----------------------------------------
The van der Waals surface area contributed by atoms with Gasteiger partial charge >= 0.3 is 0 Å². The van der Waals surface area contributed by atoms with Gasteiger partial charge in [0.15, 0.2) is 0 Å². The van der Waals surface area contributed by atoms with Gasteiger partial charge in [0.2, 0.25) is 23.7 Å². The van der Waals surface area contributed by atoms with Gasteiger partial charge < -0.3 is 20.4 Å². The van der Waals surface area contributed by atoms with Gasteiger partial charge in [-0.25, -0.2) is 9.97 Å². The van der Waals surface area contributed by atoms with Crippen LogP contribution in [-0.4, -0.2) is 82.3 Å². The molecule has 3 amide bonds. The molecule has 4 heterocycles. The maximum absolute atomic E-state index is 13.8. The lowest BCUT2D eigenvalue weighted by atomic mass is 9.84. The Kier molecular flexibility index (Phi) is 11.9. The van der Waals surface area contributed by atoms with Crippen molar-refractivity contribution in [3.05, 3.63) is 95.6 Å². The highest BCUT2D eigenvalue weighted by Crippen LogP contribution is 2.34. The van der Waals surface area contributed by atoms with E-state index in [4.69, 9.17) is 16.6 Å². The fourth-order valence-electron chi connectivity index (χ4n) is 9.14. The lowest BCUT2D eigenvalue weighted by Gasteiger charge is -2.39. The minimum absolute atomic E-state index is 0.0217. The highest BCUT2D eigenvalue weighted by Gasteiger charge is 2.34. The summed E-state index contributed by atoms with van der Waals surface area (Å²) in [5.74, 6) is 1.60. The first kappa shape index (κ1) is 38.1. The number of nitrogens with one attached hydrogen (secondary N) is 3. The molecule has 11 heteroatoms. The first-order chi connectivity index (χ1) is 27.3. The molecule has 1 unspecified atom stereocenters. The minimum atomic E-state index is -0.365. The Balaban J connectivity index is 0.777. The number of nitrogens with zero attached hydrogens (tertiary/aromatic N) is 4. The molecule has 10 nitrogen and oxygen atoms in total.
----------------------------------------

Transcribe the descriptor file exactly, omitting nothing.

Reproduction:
The van der Waals surface area contributed by atoms with Gasteiger partial charge >= 0.3 is 0 Å². The van der Waals surface area contributed by atoms with Gasteiger partial charge in [0.15, 0.2) is 0 Å². The van der Waals surface area contributed by atoms with Gasteiger partial charge in [0.2, 0.25) is 23.7 Å². The van der Waals surface area contributed by atoms with Gasteiger partial charge < -0.3 is 20.4 Å². The van der Waals surface area contributed by atoms with Gasteiger partial charge in [-0.25, -0.2) is 9.97 Å². The van der Waals surface area contributed by atoms with Crippen LogP contribution in [-0.4, -0.2) is 82.3 Å². The molecule has 3 amide bonds. The molecule has 4 heterocycles. The maximum absolute atomic E-state index is 13.8. The lowest BCUT2D eigenvalue weighted by atomic mass is 9.84. The Kier molecular flexibility index (Phi) is 11.9. The van der Waals surface area contributed by atoms with Crippen molar-refractivity contribution in [3.05, 3.63) is 95.6 Å². The highest BCUT2D eigenvalue weighted by Crippen LogP contribution is 2.34. The van der Waals surface area contributed by atoms with E-state index in [4.69, 9.17) is 16.6 Å². The fourth-order valence-electron chi connectivity index (χ4n) is 9.14. The lowest BCUT2D eigenvalue weighted by Gasteiger charge is -2.39. The minimum absolute atomic E-state index is 0.0217. The highest BCUT2D eigenvalue weighted by Gasteiger charge is 2.34. The summed E-state index contributed by atoms with van der Waals surface area (Å²) in [5.74, 6) is 1.60. The first kappa shape index (κ1) is 38.1. The number of nitrogens with one attached hydrogen (secondary N) is 3. The molecule has 11 heteroatoms. The first-order chi connectivity index (χ1) is 27.3. The molecule has 1 unspecified atom stereocenters. The minimum atomic E-state index is -0.365. The Balaban J connectivity index is 0.777. The number of nitrogens with zero attached hydrogens (tertiary/aromatic N) is 4. The molecule has 10 nitrogen and oxygen atoms in total.